My working theory is that fast zombies are actually a kind of hybrid: equal parts zombie and Frankensteinian flesh re-animated with the aid of the very technology that confounds and frightens us on a regular basis. The zombie Dobermans from Resident Evil are a case in point: if you missed the news, evil US Army biology nerds have actually been able to make those since 2005. Take a puppy that’s been dead less than three hours, pump it full of ice-cold salt solution, then give it a blood transfusion and a little electro-shock, and you’ve got a zombie Frankendog that is fully capable of chasing Milla Jovovich in her little red minidress across the empty post-apocalyptic landscape (it should not surprise anyone that the empty post-apocalyptic landscape is, inevitably, Toronto).

The loveable video-game playing zombie chained in the shed at the end of Shaun of the Dead is the closest thing that I’ve seen to a domestication of the fast zombie. If your XBox skills are so poor that you need to have a zombie n00b as a punching bag, your sorry ass deserves to be eaten.


Zombies are, by their very nature, parodic. And yet all too often, businesses and cultural institutions seem to think that they can simply guarantee their own hipness by dropping a zombie or two into their product line without stopping to consider the unsavoury connotations that associating themselves with the living dead might create.

In the latest in a series of what can only be described as spectacularly bad advertising campaign decisions, the City of Toronto’s Live with Culture program has commissioned indie cartoonist Chester Brown to draw a series of strips about a lonely zombie who actually appreciates going to art galleries, bookstores and movies more than eating brains. You can get the whole thing on the City of Toronto’s website as a webcomic.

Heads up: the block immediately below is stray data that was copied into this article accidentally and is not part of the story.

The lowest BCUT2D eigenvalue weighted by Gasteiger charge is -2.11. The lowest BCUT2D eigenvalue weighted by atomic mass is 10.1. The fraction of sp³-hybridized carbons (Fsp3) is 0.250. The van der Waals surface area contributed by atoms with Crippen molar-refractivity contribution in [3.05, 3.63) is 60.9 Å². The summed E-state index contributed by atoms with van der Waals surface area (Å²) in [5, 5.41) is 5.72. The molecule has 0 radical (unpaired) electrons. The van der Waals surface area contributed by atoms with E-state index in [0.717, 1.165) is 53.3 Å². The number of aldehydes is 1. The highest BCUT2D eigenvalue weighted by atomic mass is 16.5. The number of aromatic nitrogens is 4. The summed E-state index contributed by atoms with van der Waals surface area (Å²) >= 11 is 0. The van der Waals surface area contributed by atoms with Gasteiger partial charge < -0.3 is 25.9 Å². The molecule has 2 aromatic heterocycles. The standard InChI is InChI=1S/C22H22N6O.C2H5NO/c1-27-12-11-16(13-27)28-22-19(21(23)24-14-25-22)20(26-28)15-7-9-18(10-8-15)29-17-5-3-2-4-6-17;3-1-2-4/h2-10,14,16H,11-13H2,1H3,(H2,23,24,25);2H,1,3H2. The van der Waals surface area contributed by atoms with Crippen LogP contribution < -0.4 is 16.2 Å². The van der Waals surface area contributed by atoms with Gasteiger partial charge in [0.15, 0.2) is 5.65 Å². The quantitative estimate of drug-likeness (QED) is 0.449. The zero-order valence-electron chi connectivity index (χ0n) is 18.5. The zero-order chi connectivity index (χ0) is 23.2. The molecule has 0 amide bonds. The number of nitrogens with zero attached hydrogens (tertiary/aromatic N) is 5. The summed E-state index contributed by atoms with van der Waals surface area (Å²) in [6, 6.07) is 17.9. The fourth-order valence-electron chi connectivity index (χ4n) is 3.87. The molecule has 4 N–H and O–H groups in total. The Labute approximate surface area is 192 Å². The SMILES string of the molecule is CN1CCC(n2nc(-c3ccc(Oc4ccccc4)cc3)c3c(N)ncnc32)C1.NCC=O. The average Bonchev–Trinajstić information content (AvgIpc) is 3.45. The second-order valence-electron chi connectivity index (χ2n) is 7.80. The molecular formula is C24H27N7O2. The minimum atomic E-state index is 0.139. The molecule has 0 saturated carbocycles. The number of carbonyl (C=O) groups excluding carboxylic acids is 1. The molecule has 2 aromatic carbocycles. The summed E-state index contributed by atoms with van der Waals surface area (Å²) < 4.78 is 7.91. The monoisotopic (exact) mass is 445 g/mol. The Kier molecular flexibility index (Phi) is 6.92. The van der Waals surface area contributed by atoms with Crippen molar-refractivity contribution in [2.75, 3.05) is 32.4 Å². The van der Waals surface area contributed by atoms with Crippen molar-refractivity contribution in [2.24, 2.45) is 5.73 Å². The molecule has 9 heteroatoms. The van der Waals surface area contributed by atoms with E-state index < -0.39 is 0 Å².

It’s pretty great, crammed full of all sorts of nasty in-jokes. In one episode, the zombie and his girlfriend go to the Royal for a screening of Bruce McDonald’s never-completed adaptation of Brown’s Yummy Fur (Ed the Happy Clown). Onscreen, the characters are alluding to the fact that Ronald Reagan’s head has been grafted to the end of Ed the Happy Clown’s penis … which is actually kind of awesome, when you consider that three separate levels of government have just paid for you to see that.

A little more problematic is the fact that this selfsame advertising campaign positions you, the citizen “living” (even “living dead”) with culture, as a damned soulless corpse whose only possible redemption lies in the wonderful events and artifacts that our various government granting bodies choose, in their beneficence, to fund. Really, though, they’re just being honest: as I mentioned at the start of this messy little series of meditations, our monsters are us.

Besides, if I have to choose between whether my tax dollars go toward the creation of spiteful, insulting little funnybook narratives that infer that I’m some sort of ghoulish parody of a human being, or yet another magic realist novel about mother-daughter relationships and the painful wisdom of growing old, I’ll take the zombies every time, thanks.

First published as “Alienated 9: Zombie Parables.” Matrix 79 (spring 2008): 52-53.